Totuus are the following contestant with their short sharp shock of a song "Kirkot Hyötykäyttöön". Pretty classic Fight Records-era Finnish hardcore, direct, fast and fierce hardcore with an added 90's touch to the old recipe. Very effective and rather well recorded compared to Kirous but I prefer my hardcore simpler and punkier.


 

Disclose are next with the song "Right of liberty and equality", recorded during the same session as the three songs on the split Ep with Homomilitia from 1995 (you can read a full review here). I recommend you read Pawel Scream's comment at the bottom of the review so that you understand why the Disclose song sounds so bad. The DAT (Digital Audio Tape) containing the Disclose recording got fucked at some point and as a result the noise-not-music creative stance of Kawakami became a little too literal. Anyway, you all know Disclose, we have already been talking about Disclose on Terminal Sound Nuisance so there is not much point rehashing. Typical mid-90's, Great Swedish Feast-era Disclose, distortion-drenched shitlicking Discharge mythology. Funnily enough, some of the noiziest d-beat crasher bands went for a distorted guitar sound rather similar to the one Kawakami had on this song although it resulted from a technical mistake he had nothing to do with. Such is the magic of the Dis.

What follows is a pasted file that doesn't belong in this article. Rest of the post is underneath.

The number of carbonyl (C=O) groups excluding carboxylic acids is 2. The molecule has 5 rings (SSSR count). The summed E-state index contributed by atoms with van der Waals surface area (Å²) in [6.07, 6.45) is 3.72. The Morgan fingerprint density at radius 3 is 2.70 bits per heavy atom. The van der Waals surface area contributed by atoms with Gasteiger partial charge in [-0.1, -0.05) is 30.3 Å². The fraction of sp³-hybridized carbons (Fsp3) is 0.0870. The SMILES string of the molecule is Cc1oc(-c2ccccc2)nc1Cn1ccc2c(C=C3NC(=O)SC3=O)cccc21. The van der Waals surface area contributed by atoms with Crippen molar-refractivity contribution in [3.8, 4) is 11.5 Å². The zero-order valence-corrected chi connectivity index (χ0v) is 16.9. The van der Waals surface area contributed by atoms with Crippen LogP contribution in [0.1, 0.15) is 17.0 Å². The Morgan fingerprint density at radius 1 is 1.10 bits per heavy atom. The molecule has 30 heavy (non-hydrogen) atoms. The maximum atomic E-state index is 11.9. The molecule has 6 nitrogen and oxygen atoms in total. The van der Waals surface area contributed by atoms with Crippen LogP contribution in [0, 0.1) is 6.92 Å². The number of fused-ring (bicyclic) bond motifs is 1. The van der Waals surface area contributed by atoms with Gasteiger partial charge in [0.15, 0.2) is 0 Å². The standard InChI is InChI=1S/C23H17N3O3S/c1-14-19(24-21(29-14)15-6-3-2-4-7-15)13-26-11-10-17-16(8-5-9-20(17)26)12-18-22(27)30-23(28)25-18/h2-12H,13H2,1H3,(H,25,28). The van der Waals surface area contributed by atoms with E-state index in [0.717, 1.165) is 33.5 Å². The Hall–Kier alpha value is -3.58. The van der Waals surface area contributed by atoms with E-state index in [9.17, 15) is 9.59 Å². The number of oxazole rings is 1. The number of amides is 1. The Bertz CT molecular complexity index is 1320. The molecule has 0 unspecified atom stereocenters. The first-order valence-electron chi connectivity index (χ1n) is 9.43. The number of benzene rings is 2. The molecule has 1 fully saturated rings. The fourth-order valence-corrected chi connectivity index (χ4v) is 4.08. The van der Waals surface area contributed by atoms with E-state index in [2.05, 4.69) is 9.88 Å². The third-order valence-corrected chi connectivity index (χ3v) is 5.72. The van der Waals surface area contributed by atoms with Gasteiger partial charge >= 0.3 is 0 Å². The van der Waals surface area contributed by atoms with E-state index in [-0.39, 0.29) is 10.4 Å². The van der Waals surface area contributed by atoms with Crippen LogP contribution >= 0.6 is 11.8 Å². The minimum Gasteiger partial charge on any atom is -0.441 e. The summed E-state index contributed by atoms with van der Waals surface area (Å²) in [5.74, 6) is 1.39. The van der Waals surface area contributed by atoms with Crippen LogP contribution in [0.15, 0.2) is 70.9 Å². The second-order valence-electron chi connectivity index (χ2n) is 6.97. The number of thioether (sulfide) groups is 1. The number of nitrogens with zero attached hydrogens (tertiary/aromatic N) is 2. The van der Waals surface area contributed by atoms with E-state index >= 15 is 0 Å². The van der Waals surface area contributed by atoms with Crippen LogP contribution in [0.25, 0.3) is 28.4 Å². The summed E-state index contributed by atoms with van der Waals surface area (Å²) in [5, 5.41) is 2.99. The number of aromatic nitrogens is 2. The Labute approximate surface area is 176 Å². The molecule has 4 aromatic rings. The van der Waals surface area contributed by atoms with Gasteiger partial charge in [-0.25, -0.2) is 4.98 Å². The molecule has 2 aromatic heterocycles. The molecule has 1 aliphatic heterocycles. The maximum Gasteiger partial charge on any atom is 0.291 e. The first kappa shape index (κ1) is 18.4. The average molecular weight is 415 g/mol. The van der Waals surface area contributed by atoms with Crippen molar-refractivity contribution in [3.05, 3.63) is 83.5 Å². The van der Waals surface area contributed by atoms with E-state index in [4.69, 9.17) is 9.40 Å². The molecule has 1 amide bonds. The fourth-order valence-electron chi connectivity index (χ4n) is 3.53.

Finally, you've got Blaze, a traditional "burning spirit" kind of hardcore punk band from Machida, Japan. As I have often pointed out, I am not a fanatic of the late 80's/early-mid 90's Japanese hardcore wave. I love the crust of that period but the whole Death Side/Bastard sound, if thoroughly enjoyable and regularly enjoyed at the Terminal Sound Nuisance castle, does not totally speak to the old heart. I was not familiar with Blaze until someone recently pointed out that a much-expected Blaze reissue was going to be released on the hard-working noize-loving General Speech. The book Flex - 1987-1992 tells me that Blaze were "totally in line with the Burning Spirits scene and a classic of that era. Demand for this EP (the 1992 But Nothing Ever Changes Ep) has shot up during the past years" so needless to tell you we are dealing with the cream of the crop here, such bands that generally cause the nerd elite to ruthlessly compete with one another for the throne, a bit like at a Royal Rumble but with much less atheleticism. The song "Heavy conufsion" has super epic riffs and a triumphant thrashing hardcore vibe combined with gruff vocals and beefy singalong hardcore chorus. Pretty flawless for the genre and easily the tightest band on Damn the Contorol. Makes one want to ride a massive wave while wearing shades.